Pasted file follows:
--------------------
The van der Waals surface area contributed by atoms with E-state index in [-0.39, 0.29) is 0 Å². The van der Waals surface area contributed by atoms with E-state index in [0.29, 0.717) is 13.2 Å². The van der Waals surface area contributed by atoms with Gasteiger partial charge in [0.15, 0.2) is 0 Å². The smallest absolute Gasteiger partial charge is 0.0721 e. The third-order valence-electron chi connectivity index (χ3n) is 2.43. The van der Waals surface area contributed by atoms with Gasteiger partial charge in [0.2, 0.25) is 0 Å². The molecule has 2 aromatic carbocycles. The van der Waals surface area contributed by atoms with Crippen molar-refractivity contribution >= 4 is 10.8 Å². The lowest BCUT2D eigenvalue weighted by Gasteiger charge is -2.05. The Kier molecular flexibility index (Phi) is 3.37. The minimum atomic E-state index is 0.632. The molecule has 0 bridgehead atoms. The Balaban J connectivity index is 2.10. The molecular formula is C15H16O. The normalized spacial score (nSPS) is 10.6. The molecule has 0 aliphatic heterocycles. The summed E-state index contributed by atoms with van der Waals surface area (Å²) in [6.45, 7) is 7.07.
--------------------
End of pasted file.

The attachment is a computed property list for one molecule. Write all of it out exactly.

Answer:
The van der Waals surface area contributed by atoms with E-state index in [-0.39, 0.29) is 0 Å². The van der Waals surface area contributed by atoms with E-state index in [0.29, 0.717) is 13.2 Å². The van der Waals surface area contributed by atoms with Gasteiger partial charge in [0.15, 0.2) is 0 Å². The smallest absolute Gasteiger partial charge is 0.0721 e. The third-order valence-electron chi connectivity index (χ3n) is 2.43. The van der Waals surface area contributed by atoms with Gasteiger partial charge in [0.2, 0.25) is 0 Å². The molecule has 2 aromatic carbocycles. The van der Waals surface area contributed by atoms with Crippen molar-refractivity contribution >= 4 is 10.8 Å². The lowest BCUT2D eigenvalue weighted by Gasteiger charge is -2.05. The Kier molecular flexibility index (Phi) is 3.37. The minimum atomic E-state index is 0.632. The molecule has 0 bridgehead atoms. The Balaban J connectivity index is 2.10. The molecular formula is C15H16O. The normalized spacial score (nSPS) is 10.6. The molecule has 0 aliphatic heterocycles. The summed E-state index contributed by atoms with van der Waals surface area (Å²) in [6.45, 7) is 7.07.